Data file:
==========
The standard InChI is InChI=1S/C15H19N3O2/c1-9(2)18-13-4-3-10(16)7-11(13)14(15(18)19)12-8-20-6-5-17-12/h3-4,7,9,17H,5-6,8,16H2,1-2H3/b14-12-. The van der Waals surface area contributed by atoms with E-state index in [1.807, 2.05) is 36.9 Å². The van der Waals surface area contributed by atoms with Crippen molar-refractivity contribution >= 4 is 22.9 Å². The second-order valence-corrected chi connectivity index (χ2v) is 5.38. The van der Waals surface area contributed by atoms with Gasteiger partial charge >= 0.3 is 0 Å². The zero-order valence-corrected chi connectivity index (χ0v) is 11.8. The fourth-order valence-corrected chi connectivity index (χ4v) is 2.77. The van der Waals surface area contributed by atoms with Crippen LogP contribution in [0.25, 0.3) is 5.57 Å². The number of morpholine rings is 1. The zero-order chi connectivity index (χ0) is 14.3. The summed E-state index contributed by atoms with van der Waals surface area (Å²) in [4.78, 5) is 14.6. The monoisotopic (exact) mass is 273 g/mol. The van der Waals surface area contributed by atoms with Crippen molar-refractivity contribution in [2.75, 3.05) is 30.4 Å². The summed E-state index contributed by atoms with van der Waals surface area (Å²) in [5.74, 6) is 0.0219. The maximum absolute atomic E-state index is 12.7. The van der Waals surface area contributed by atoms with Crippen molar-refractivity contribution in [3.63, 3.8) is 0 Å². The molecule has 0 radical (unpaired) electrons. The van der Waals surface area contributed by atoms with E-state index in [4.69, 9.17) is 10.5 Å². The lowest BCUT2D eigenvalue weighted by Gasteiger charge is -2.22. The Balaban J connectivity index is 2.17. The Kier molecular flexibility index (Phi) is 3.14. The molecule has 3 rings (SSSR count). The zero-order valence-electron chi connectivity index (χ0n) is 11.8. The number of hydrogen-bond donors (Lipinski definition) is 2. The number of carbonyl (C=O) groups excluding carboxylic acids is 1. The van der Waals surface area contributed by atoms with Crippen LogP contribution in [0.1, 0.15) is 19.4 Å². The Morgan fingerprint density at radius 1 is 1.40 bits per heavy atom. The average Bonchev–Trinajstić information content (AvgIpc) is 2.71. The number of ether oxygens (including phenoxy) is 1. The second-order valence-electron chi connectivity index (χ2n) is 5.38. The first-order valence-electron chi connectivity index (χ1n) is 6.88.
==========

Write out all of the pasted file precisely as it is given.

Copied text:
The standard InChI is InChI=1S/C15H19N3O2/c1-9(2)18-13-4-3-10(16)7-11(13)14(15(18)19)12-8-20-6-5-17-12/h3-4,7,9,17H,5-6,8,16H2,1-2H3/b14-12-. The van der Waals surface area contributed by atoms with E-state index in [1.807, 2.05) is 36.9 Å². The van der Waals surface area contributed by atoms with Crippen molar-refractivity contribution >= 4 is 22.9 Å². The second-order valence-corrected chi connectivity index (χ2v) is 5.38. The van der Waals surface area contributed by atoms with Gasteiger partial charge >= 0.3 is 0 Å². The zero-order valence-corrected chi connectivity index (χ0v) is 11.8. The fourth-order valence-corrected chi connectivity index (χ4v) is 2.77. The van der Waals surface area contributed by atoms with Crippen LogP contribution in [0.25, 0.3) is 5.57 Å². The number of morpholine rings is 1. The zero-order chi connectivity index (χ0) is 14.3. The summed E-state index contributed by atoms with van der Waals surface area (Å²) in [4.78, 5) is 14.6. The monoisotopic (exact) mass is 273 g/mol. The van der Waals surface area contributed by atoms with Crippen molar-refractivity contribution in [2.75, 3.05) is 30.4 Å². The summed E-state index contributed by atoms with van der Waals surface area (Å²) in [5.74, 6) is 0.0219. The maximum absolute atomic E-state index is 12.7. The van der Waals surface area contributed by atoms with Crippen molar-refractivity contribution in [3.63, 3.8) is 0 Å². The molecule has 0 radical (unpaired) electrons. The van der Waals surface area contributed by atoms with E-state index in [4.69, 9.17) is 10.5 Å². The lowest BCUT2D eigenvalue weighted by Gasteiger charge is -2.22. The Balaban J connectivity index is 2.17. The Kier molecular flexibility index (Phi) is 3.14. The molecule has 3 rings (SSSR count). The zero-order valence-electron chi connectivity index (χ0n) is 11.8. The number of hydrogen-bond donors (Lipinski definition) is 2. The number of carbonyl (C=O) groups excluding carboxylic acids is 1. The van der Waals surface area contributed by atoms with Crippen LogP contribution in [0.1, 0.15) is 19.4 Å². The Morgan fingerprint density at radius 1 is 1.40 bits per heavy atom. The average Bonchev–Trinajstić information content (AvgIpc) is 2.71. The number of ether oxygens (including phenoxy) is 1. The second-order valence-electron chi connectivity index (χ2n) is 5.38. The first-order valence-electron chi connectivity index (χ1n) is 6.88.